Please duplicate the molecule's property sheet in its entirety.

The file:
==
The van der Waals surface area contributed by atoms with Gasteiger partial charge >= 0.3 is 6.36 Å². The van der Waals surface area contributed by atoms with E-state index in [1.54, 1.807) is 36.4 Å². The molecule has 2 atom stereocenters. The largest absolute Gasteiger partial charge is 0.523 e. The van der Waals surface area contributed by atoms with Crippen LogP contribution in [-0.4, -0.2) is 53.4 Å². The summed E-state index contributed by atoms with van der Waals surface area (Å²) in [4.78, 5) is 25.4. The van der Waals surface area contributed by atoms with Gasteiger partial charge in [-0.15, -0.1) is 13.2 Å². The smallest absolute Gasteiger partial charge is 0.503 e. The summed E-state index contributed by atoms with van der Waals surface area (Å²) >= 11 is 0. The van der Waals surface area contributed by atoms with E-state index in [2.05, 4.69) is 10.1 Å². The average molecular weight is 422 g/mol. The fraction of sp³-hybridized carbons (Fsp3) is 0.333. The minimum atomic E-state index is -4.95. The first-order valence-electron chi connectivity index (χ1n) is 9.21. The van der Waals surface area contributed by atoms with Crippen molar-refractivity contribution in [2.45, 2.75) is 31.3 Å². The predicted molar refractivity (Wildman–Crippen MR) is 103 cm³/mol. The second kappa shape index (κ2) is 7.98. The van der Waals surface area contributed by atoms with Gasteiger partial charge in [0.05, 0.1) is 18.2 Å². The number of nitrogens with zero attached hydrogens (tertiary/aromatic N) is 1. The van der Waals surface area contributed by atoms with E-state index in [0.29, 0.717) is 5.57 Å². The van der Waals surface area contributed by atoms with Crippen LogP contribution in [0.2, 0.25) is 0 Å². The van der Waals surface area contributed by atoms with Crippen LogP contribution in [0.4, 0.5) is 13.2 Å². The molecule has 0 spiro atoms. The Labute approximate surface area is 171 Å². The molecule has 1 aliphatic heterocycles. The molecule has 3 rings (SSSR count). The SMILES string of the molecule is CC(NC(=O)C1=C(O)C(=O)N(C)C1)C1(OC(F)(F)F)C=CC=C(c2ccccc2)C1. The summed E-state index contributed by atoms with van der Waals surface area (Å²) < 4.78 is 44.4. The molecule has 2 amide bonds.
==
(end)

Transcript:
The van der Waals surface area contributed by atoms with Gasteiger partial charge >= 0.3 is 6.36 Å². The van der Waals surface area contributed by atoms with E-state index in [1.54, 1.807) is 36.4 Å². The molecule has 2 atom stereocenters. The largest absolute Gasteiger partial charge is 0.523 e. The van der Waals surface area contributed by atoms with Crippen LogP contribution in [-0.4, -0.2) is 53.4 Å². The summed E-state index contributed by atoms with van der Waals surface area (Å²) in [4.78, 5) is 25.4. The van der Waals surface area contributed by atoms with Gasteiger partial charge in [-0.15, -0.1) is 13.2 Å². The smallest absolute Gasteiger partial charge is 0.503 e. The summed E-state index contributed by atoms with van der Waals surface area (Å²) >= 11 is 0. The van der Waals surface area contributed by atoms with E-state index in [2.05, 4.69) is 10.1 Å². The average molecular weight is 422 g/mol. The fraction of sp³-hybridized carbons (Fsp3) is 0.333. The minimum atomic E-state index is -4.95. The first-order valence-electron chi connectivity index (χ1n) is 9.21. The van der Waals surface area contributed by atoms with Crippen molar-refractivity contribution in [2.45, 2.75) is 31.3 Å². The predicted molar refractivity (Wildman–Crippen MR) is 103 cm³/mol. The second kappa shape index (κ2) is 7.98. The van der Waals surface area contributed by atoms with Gasteiger partial charge in [0.05, 0.1) is 18.2 Å². The number of nitrogens with zero attached hydrogens (tertiary/aromatic N) is 1. The van der Waals surface area contributed by atoms with E-state index in [0.29, 0.717) is 5.57 Å². The van der Waals surface area contributed by atoms with Crippen LogP contribution in [0.2, 0.25) is 0 Å². The van der Waals surface area contributed by atoms with Crippen LogP contribution in [0.4, 0.5) is 13.2 Å². The molecule has 0 spiro atoms. The Labute approximate surface area is 171 Å². The molecule has 1 aliphatic heterocycles. The molecule has 3 rings (SSSR count). The SMILES string of the molecule is CC(NC(=O)C1=C(O)C(=O)N(C)C1)C1(OC(F)(F)F)C=CC=C(c2ccccc2)C1. The summed E-state index contributed by atoms with van der Waals surface area (Å²) < 4.78 is 44.4. The molecule has 2 amide bonds.